You can also learn a lot about guests from the content they share and engage with on social media. Relevant information can be noted on guest profiles in your property management system or CRM for enhancing the guest experience.
Use Social Media Monitoring Tools
It’s important to keep track of what your customers are saying to you and about you online. While it’s not difficult for a business to monitor customer reviews, comments, photos and videos posted or shared directly on the business’ social media pages, customers also talk about businesses across the Internet universe where the conversation is harder to track. Sometimes, a customer will try to tag a business in a post, but get the business’ handle wrong. In cases like these, businesses can easily miss customer feedback and UGC, and therefore miss the opportunity to share positive customer experiences or appease negative ones.
Social listening or social media monitoring tools like Hootsuite, Social Mention and Mention can help lodging operators stay on top of online conversations — and save lots of time — by automatically monitoring social media and the wider Web for any direct and indirect mentions related to their property.
Social media monitoring tools also allow you to schedule and post content to your social media profiles, as well as provide analytics and reporting that can help guide social media strategy — all from a single dashboard.
Respond & Interact
Being interactive online is key to increasing engagement and building strong customer relationships. Acknowledging your customers online shows them that you value them. And you don’t want negative comments floating around Internetland unchecked.
In our blog post about social customer service we offer some tips for managing customer relationships online, including: being a good listener (this is where your social media monitoring tool can help); developing a process for dealing with complaints professionally; responding to customer feedback and questions — and responding quickly; being human; and eavesdropping (monitoring indirect mentions — again, this is where a social monitoring tool comes in handy).
Pay to Play
Your customers spend a lot of time on social media, so it makes sense to advertise there. Paid social media advertising can be easily controlled, offering excellent reach at a relatively low cost.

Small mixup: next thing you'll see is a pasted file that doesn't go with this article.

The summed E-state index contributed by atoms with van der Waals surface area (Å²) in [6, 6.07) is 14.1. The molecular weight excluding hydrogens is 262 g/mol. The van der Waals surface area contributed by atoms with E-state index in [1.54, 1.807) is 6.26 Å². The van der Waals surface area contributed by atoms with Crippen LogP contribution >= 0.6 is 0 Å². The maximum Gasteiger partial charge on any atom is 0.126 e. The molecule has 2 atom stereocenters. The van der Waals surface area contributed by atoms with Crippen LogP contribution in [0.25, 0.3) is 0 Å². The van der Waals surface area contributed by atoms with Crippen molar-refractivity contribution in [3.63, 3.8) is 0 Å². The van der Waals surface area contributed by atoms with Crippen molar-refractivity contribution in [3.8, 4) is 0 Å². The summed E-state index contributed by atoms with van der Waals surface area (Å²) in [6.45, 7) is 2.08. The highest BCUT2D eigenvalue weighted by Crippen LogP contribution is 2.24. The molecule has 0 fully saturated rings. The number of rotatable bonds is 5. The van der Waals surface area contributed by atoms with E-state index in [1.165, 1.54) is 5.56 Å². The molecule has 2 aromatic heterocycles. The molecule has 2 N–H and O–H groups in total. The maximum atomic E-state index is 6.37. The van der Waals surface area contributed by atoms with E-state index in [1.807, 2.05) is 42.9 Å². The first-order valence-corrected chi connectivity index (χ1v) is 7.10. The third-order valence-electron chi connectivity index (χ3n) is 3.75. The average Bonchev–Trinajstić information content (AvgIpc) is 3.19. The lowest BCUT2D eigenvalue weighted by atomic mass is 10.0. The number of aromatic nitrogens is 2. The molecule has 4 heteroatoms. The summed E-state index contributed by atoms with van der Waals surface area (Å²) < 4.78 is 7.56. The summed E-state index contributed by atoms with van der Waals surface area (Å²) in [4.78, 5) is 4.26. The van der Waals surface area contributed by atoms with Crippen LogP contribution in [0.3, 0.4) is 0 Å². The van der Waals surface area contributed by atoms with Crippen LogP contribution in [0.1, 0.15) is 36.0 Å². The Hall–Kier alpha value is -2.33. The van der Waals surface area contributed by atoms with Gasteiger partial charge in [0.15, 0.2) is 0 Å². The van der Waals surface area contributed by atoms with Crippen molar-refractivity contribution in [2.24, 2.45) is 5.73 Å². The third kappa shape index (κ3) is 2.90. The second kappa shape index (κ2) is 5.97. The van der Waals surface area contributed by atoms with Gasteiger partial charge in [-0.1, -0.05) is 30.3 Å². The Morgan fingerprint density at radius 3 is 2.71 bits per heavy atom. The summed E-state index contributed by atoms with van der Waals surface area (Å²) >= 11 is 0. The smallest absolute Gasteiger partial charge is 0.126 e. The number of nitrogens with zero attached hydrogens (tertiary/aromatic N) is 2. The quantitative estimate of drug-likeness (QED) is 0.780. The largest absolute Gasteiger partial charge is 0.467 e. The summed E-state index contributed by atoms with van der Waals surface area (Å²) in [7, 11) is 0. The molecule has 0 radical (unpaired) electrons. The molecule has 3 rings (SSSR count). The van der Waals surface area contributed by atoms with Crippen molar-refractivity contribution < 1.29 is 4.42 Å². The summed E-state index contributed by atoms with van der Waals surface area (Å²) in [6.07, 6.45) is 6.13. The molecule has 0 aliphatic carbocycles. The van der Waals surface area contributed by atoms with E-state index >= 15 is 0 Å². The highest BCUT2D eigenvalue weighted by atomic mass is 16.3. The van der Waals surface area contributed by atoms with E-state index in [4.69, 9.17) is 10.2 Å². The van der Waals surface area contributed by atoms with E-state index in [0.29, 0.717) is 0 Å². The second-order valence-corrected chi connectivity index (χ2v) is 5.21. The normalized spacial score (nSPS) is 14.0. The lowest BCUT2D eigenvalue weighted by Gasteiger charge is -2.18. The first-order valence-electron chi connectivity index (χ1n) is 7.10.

Even a conservative budget can reap high ROI through targeting. Social media platforms like Facebook offer powerful targeting tools that allow businesses to hone in on consumers who are likely to convert. Promotional content can be targeted to custom audiences such as current followers, Facebook users matching a business’ email list, or people who fit certain profiles based on data like location, interests, income level, purchasing behavior and relationship status.
Social media remarketing is also worth testing for converting booking abandoners. This involves adding code to your website that tracks website visitors and then shows them customized ads on social media if they leave your site without making a booking.
Just like organic content, paid content should be engaging and inspire people to start dreaming about staying at your property. Think quality, eye-catching images and descriptive and emotive language. It’s also important to use clear calls to action (CTA) aligned with the stage of the customer’s purchasing journey. Social media plays a key role in the inspiration stage of travel planning, so using CTAs like “learn more” may work better than “book now” (except in the case of remarketing).
If you haven’t already, add a little paid social media advertising into the mix and monitor results based on KPIs like number of likes, click-throughs and resulting bookings. Experiment to see what works for you.
For travelers, social media is an intrinsic part of travel planning and experience. For lodging operators, social media can help strengthen a property’s brand, build customer relationships and create brand ambassadors. We hope these tips help you to achieve just that in the year ahead.